Simon Holding - not his real name, because his wife still works in telemarketing and now, more than ever, they need her wages - worked in a BT telemarketing centre for two and a half years. Like, he estimates, some 90 per cent of the advisors he worked with, Holding was on an employment agency contract, renewed at regular intervals. With its own people BT is a model, union- friendly employer but agency staff are paid at lower rates, have to rely more heavily on bonuses, do not get BT pensions, sick pay, discounts on the company's services and they cannot apply for internally advertised staff jobs. In short they have no job security.

In Holding's experience, only those singled out for future promotion in the call centres got staff posts. After a clash with one of his senior managers, he was, he believes, blackballed from such promotion. The disciplined system that Kathleen Dobie spoke of can also allow power without responsibility among managers. Last September, at four days' notice and despite a highly successful sales record, Holding's contract was not renewed. As an agency employee he had no way of fighting back and the agency itself had no interest in supporting him. It was anxious not to lose its contract with BT. He just had to take it on the chin.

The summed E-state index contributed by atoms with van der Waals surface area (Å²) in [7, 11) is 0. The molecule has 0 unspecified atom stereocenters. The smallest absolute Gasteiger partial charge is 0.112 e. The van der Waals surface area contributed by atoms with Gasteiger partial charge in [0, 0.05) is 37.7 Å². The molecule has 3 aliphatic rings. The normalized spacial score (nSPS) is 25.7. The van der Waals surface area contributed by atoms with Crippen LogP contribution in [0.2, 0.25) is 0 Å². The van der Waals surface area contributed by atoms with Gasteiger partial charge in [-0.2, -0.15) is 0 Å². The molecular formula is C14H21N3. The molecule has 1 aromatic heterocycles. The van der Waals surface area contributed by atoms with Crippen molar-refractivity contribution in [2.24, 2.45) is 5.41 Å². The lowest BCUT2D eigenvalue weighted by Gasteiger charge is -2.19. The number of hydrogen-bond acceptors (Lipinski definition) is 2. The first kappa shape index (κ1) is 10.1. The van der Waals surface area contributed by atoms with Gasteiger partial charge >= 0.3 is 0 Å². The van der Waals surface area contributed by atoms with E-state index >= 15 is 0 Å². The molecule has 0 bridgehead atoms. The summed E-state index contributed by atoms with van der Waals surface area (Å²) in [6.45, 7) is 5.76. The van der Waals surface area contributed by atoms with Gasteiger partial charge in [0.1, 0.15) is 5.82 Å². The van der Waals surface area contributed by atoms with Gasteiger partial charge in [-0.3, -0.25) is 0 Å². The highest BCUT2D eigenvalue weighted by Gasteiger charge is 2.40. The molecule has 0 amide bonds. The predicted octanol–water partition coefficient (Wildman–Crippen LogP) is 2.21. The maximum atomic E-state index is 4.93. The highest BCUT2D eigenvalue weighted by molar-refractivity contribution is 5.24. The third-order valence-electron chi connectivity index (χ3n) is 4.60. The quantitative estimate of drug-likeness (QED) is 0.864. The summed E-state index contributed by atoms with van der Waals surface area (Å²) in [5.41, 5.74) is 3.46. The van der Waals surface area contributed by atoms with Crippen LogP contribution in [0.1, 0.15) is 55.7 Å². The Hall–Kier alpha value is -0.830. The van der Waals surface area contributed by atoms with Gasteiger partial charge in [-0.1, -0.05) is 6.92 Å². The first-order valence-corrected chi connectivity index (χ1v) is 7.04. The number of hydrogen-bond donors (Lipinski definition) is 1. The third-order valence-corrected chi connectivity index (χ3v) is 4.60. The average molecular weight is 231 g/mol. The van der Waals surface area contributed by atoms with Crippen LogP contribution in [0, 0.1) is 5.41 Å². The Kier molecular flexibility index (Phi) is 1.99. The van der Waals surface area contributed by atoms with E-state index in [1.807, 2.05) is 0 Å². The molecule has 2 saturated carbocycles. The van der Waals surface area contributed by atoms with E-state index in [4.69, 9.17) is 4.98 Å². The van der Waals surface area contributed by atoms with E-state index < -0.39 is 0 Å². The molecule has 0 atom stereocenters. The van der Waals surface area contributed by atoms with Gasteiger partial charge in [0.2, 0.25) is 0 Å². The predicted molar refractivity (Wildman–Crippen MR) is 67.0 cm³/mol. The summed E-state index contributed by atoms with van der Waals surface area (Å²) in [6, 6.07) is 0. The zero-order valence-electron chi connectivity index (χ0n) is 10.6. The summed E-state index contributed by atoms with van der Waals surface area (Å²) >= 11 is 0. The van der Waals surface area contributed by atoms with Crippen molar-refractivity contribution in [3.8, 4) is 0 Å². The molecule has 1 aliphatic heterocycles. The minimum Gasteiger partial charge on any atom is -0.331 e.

"In one sense," he reflects, sitting in the sitting-room of his rented terraced house, "I was glad to get out. I'd started to think of it as Colditz. They had steadily dehumanised it over the time I was there. It became totally regimented. If you tried to be honest with the customers, say, `I don't think that service is for you,' even if you knew they just wanted someone to talk to and would buy anything, then your name was marked down as a troublemaker."